Everybody wants Gwen Stefani’s abs, right? But getting them doesn’t happen overnight; it will take about 28 days. Also, it’s hard work.
Crunches are not the way to go as they put too much pressure on your neck and lower back. That's why they are one of the exercises doctors will never do. You are in a crunched position all day while you are sitting at your desk, staring at the computer or talking on the phone. Back pain can occur from too much flexion in the spine and from the many repetitions.
Personal trainers always recommend planks and burpees, but, let’s face it, they are too hard. There has got to be another, preferably, easier way, right? Fortunately, yes.
“You can do all the exercises in the world, but if you’re not burning fat, you won’t get those flat abs,” Brown says. If you don’t burn the calories you consume, they will be stored as fat. Don’t forget that the abdominals include many interconnected muscles that run up the back and stretch down to the glutes (strengthen those muscles) and the thighs.
Brown recommends the Hollow Body Hold as one of the best alternatives to planks and burpees. It is similar to the boat pose in yoga, except the lower back is connected to the floor. Your back is on the mat, legs are lifted, head and shoulders are off the floor, and you’re looking at your feet. “This is very effective and much safer than crunches,” Brown adds. You burn calories much faster.
This is a classic Pilates exercise that is often used to warm up (see what stretches you should never do before a workout). The Hundred is also similar to the yoga boat pose but it's a bit easier, Brown says. Lie on your back with your knees bent and up in the air. Your arms should be reaching up. As you move them back down to the floor, lift your head and roll up so your shoulder blades are just off the mat. Count to 10 and do 10 more reps (reaching 100 beats).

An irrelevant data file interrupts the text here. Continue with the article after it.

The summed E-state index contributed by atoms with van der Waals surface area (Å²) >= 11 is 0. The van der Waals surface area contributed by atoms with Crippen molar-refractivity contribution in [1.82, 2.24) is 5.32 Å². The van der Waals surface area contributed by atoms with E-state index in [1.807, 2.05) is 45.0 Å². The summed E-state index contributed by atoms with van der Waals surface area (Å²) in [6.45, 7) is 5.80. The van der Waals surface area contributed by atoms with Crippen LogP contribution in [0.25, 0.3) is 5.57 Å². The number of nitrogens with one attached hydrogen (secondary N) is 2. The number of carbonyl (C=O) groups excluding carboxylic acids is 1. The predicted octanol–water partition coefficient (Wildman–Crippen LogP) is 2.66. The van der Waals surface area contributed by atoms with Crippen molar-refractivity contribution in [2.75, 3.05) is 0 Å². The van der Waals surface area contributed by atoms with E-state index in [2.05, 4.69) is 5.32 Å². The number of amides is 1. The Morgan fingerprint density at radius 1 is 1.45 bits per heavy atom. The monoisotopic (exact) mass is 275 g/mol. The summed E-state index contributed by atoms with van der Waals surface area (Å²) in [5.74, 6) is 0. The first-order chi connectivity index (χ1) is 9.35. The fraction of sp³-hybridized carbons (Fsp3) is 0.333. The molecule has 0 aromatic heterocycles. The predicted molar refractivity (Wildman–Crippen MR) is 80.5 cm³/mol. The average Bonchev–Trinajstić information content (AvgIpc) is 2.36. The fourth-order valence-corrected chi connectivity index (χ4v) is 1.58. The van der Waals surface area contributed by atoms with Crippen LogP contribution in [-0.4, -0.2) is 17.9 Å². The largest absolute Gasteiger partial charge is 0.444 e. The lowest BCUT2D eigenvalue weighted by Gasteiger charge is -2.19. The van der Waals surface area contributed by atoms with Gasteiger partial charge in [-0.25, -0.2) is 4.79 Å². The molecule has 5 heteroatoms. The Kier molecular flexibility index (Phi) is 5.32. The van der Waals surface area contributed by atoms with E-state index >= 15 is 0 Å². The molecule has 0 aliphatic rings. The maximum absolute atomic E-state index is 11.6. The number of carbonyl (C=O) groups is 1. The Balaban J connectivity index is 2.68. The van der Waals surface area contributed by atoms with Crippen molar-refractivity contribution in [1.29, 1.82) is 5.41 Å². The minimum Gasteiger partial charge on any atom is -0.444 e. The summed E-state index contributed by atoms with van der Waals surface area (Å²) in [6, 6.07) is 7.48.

The dead bug exercise is for beginners, Brown says. It’s used a lot in physical therapy and by people who have a weak core, she adds. You should be lying on your back; your hands should be reaching up or you can leave them by your side. Bring your knees up forming a 90-degree angle. Start the exercise by extending one leg – straighten the knee and hip. Maintain this position for a few seconds, switch legs and repeat.
This is the only machine Brown recommends for ab exercises. (See what exercises personal trainers won't do) “It’s harder than crunches and safer for your back when done properly,” she adds. It’s important to not swing back and forth. Stabilize your spine as you pull your knees towards the chest. Press your back against the pad and use your abs to raise your legs and knees.
It may not look like much but this exercise will really work out your core. Start by getting on all fours. Your back should always be straight. Reach out with one hand and extend the opposite leg. Engage your abs to maintain balance. Hold for a few seconds and switch. Repeat each side about 15 times.
The corkscrew is a typical Pilates move. It works like a charm by strengthening the obliques, core and legs. Start by lying on your back. Pull your knees towards the chest. Reach them up to the ceiling and squeeze your glutes. Move them to the right as you lift your hips up off the floor. Go back and then move the legs to the left and up. Your shoulder should be grounded. Repeat 10-15 times.
The most important thing in trying to get a 6-pack is to remember that you cannot spot reduce, Brown says. “But that doesn’t mean you cannot burn off belly fat.” This is where core exercises and yoga come in. Losing belly fat involves losing fat in general, and yoga involving aerobic activity will do the trick. At the very least yoga helps with fixing your posture, which gives the illusion of a flatter belly.
“There is a famous saying that ‘muscles are made in the gym and flat abs are made in the kitchen,'” Brown says. “Sugar and processed foods are usually the biggest culprits in American diet,” she adds. Stay away from: Trans fats; foods that are loaded with carbs such as bagels, pizza, pasta and white rice; high-lactose dairy products; high sugary drinks such as soda (even diet soda is killing you) and fruit juices.
Studies link alcohol consumption to bigger waists because when you drink booze, the liver burns alcohol instead of fat, according to WebMD. It also has a lot of sugar. It’s very easy to get too many empty calories, especially from beer. But the body still has to burn them, otherwise it’ll store them as fat. And the belly is usually the first place they stick.